|Customers shop at Phan Thiet Co.op Mart in Binh Thuan Province. Local products have won Vietnamese consumers' favour following the "Vietnamese give priority to Vietnamese goods" campaign. — VNA/VNS Photo Quang Quyet
HA NOI (CNS) — Locally-made products have won consumers' favour since a campaign entitled "Vietnamese give priority to Vietnamese goods" was launched five years ago.
Nguyen Thien Nhan, chairman of the Viet Nam Fatherland Front (VFF) central committee, made this remark at a conference in HCM City this week to review the five-year implementation of the campaign, which, he said, helped change Vietnamese consumers' awareness of local products.
Apart from generating more jobs and raising incomes for labourers, the campaign had contributed to the establishment of a production and supply chain, said Nhan, also head of the campaign's central steering committee.
He added that under the programme, all cities and provinces would be building communication channels with a "Proud of Vietnamese goods" slogan by 2020.
The programme also aims to raise Vietnamese products' market share in traditional supply channels in remote rural areas to 80 per cent, revealed Nhan.
To realise these targets, the VFF chairman required concerned ministries, branches and localities to roll out concrete programmes and plans to further popularise the campaign in the future.
He urged enterprises to accelerate scientific-technological applications while improving the quality and competitive edge of products and services.
A Nielsen Company survey revealed that up to 90 per cent of consumers in HCM City and 83 per cent in Ha Noi said they would choose Vietnamese goods.
A report of the municipal, city and provincial steering committees of the campaign also confirmed this and showed that Vietnamese consumers appreciated locally-made products.
In numerous localities, about 80 per cent of the Vietnamese people expressed preference for made-in-Viet Nam garment and footwear products while 58 per cent chose local food and vegetables.
A programme linking businesses with commercial banks was simultaneously launched in the districts and provinces and has helped to provide for more than 1,000 business households experiencing financial difficulties.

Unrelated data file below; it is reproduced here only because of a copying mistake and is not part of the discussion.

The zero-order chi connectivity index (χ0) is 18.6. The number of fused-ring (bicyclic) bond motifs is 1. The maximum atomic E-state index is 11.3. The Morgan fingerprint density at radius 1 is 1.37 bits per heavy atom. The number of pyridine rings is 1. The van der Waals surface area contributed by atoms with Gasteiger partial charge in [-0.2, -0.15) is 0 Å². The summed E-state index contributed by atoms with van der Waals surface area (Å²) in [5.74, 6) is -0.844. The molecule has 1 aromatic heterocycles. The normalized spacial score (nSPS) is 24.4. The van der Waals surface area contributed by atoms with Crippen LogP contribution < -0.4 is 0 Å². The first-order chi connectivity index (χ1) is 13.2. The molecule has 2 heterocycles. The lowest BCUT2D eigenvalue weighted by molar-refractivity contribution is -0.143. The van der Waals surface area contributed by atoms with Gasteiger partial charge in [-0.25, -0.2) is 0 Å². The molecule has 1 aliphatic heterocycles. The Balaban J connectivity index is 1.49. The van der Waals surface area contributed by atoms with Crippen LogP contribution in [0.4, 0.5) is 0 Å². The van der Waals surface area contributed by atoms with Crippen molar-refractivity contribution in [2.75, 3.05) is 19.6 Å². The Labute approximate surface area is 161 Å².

In addition, the HCM City People's Committee has approved 98 projects for stimulus consumption worth VND7 trillion. Of this figure, a VND3.7-trillion loan came from the city budget.
However, participants at the event also pointed out a range of bottlenecks hindering the implementation of the campaign, such as cumbersome procedures, fake products and loose coordination between businesses, producers and distributors.
Last July, a survey of the Institute of Public Opinion Research revealed that 63 per cent of Vietnamese consumers ranked Vietnamese goods as their first choice whenever they went shopping. This represents a four – per cent increase over that of 2010. The survey also showed that 92 per cent of Vietnamese consumers expressed interest in the programme.
Le Ba Trinh, VFF vice chairman, said that previously, Vietnamese goods accounted for a very modest volume in supermarkets and shops but now, it has accounted for at least 80 to 90 per cent.
The Viet Nam National Textile and Garment Group reported that after five years of implementing the prgramme, its local revenues changed drastically. It is expected that this year, its local revenues will reach VND22 trillion, a 10 – to 15-per cent year-on-year increase. The group's export turnover this year is also expected to reach $24.5 billion, or $1billion more than it predicted early this year.
Also, Vietnamese goods have secured a firm foothold in big cities such as Ha Noi and HCM City. Nguyen Thi Hong, vice chairwoman of the HCM City People's Committee, said that after five years, Vietnamese consumers had expressed appreciation for locally-made products.
She added that Vietnamese consumers now favoured numerous products such as garments, textiles and footwear.
The programme steering committee has set a target of 80 per cent of market share in traditional distribution channels in far-flung rural areas by 2020.
To reach this target, Trinh said domestic businesses should continue promoting communication campaigns and raising consumers' awareness, as well as expand their distribution channels and enhance their competitiveness to establish a firm foothold in the domestic market. — VNS